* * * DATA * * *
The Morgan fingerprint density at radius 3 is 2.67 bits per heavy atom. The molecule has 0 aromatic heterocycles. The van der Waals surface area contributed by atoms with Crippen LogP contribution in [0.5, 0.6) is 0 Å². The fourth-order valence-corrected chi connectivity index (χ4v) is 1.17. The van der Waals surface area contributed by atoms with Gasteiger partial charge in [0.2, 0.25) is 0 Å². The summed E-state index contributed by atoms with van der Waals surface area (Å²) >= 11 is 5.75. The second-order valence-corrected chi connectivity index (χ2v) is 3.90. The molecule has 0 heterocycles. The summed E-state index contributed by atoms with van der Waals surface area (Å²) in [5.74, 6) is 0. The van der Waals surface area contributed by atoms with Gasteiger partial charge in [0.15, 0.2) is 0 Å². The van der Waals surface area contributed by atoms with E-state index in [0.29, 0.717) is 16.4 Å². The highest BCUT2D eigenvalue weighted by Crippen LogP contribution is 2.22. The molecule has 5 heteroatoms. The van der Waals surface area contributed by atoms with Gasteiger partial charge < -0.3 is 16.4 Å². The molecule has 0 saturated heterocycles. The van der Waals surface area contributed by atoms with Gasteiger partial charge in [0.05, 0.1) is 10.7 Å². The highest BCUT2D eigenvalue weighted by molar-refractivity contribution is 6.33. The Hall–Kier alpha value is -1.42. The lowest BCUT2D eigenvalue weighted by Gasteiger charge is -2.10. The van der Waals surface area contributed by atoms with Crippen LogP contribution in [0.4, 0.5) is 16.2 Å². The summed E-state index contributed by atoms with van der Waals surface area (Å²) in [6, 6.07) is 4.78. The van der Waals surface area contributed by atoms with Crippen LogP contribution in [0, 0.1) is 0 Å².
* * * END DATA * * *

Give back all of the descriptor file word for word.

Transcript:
The Morgan fingerprint density at radius 3 is 2.67 bits per heavy atom. The molecule has 0 aromatic heterocycles. The van der Waals surface area contributed by atoms with Crippen LogP contribution in [0.5, 0.6) is 0 Å². The fourth-order valence-corrected chi connectivity index (χ4v) is 1.17. The van der Waals surface area contributed by atoms with Gasteiger partial charge in [0.2, 0.25) is 0 Å². The summed E-state index contributed by atoms with van der Waals surface area (Å²) >= 11 is 5.75. The second-order valence-corrected chi connectivity index (χ2v) is 3.90. The molecule has 0 heterocycles. The summed E-state index contributed by atoms with van der Waals surface area (Å²) in [5.74, 6) is 0. The van der Waals surface area contributed by atoms with Gasteiger partial charge in [0.15, 0.2) is 0 Å². The van der Waals surface area contributed by atoms with E-state index in [0.29, 0.717) is 16.4 Å². The highest BCUT2D eigenvalue weighted by Crippen LogP contribution is 2.22. The molecule has 5 heteroatoms. The van der Waals surface area contributed by atoms with Gasteiger partial charge < -0.3 is 16.4 Å². The molecule has 0 saturated heterocycles. The van der Waals surface area contributed by atoms with Gasteiger partial charge in [0.05, 0.1) is 10.7 Å². The highest BCUT2D eigenvalue weighted by molar-refractivity contribution is 6.33. The Hall–Kier alpha value is -1.42. The lowest BCUT2D eigenvalue weighted by Gasteiger charge is -2.10. The van der Waals surface area contributed by atoms with Crippen LogP contribution in [0.4, 0.5) is 16.2 Å². The summed E-state index contributed by atoms with van der Waals surface area (Å²) in [6, 6.07) is 4.78. The van der Waals surface area contributed by atoms with Crippen LogP contribution in [0, 0.1) is 0 Å².